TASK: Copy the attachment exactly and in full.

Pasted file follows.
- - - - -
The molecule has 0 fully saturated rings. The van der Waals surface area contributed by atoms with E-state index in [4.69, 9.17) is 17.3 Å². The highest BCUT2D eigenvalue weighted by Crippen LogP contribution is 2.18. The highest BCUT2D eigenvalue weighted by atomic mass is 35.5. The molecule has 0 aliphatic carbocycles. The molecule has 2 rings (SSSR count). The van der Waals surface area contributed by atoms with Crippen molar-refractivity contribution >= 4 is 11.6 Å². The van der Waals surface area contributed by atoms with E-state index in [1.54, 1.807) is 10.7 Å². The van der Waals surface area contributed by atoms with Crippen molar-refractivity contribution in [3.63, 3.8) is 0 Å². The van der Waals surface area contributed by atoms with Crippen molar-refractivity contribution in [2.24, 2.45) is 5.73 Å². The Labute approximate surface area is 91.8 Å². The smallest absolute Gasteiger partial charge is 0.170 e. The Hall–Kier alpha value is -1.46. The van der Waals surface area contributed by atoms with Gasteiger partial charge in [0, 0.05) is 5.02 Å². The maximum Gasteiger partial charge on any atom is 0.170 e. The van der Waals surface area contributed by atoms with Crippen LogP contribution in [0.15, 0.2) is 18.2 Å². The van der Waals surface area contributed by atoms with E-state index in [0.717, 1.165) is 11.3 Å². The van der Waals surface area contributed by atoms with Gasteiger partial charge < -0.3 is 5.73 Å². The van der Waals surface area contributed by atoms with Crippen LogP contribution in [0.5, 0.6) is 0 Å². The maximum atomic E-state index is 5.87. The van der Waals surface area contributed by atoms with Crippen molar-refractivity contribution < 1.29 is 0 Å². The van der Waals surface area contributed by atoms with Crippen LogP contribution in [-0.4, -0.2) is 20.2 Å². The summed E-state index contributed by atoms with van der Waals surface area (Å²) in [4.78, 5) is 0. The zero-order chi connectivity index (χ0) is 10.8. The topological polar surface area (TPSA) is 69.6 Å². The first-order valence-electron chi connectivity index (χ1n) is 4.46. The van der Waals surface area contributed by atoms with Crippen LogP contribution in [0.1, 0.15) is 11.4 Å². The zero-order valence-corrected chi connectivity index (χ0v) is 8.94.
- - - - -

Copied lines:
The molecule has 0 fully saturated rings. The van der Waals surface area contributed by atoms with E-state index in [4.69, 9.17) is 17.3 Å². The highest BCUT2D eigenvalue weighted by Crippen LogP contribution is 2.18. The highest BCUT2D eigenvalue weighted by atomic mass is 35.5. The molecule has 0 aliphatic carbocycles. The molecule has 2 rings (SSSR count). The van der Waals surface area contributed by atoms with Crippen molar-refractivity contribution >= 4 is 11.6 Å². The van der Waals surface area contributed by atoms with E-state index in [1.54, 1.807) is 10.7 Å². The van der Waals surface area contributed by atoms with Crippen molar-refractivity contribution in [3.63, 3.8) is 0 Å². The van der Waals surface area contributed by atoms with Crippen molar-refractivity contribution in [2.24, 2.45) is 5.73 Å². The Labute approximate surface area is 91.8 Å². The smallest absolute Gasteiger partial charge is 0.170 e. The Hall–Kier alpha value is -1.46. The van der Waals surface area contributed by atoms with Gasteiger partial charge in [0, 0.05) is 5.02 Å². The maximum Gasteiger partial charge on any atom is 0.170 e. The van der Waals surface area contributed by atoms with Crippen LogP contribution in [0.15, 0.2) is 18.2 Å². The van der Waals surface area contributed by atoms with E-state index in [0.717, 1.165) is 11.3 Å². The van der Waals surface area contributed by atoms with Gasteiger partial charge < -0.3 is 5.73 Å². The van der Waals surface area contributed by atoms with Crippen LogP contribution in [0.5, 0.6) is 0 Å². The maximum atomic E-state index is 5.87. The van der Waals surface area contributed by atoms with Crippen molar-refractivity contribution < 1.29 is 0 Å². The van der Waals surface area contributed by atoms with Crippen LogP contribution in [-0.4, -0.2) is 20.2 Å². The summed E-state index contributed by atoms with van der Waals surface area (Å²) in [4.78, 5) is 0. The zero-order chi connectivity index (χ0) is 10.8. The topological polar surface area (TPSA) is 69.6 Å². The first-order valence-electron chi connectivity index (χ1n) is 4.46. The van der Waals surface area contributed by atoms with Crippen LogP contribution in [0.1, 0.15) is 11.4 Å². The zero-order valence-corrected chi connectivity index (χ0v) is 8.94.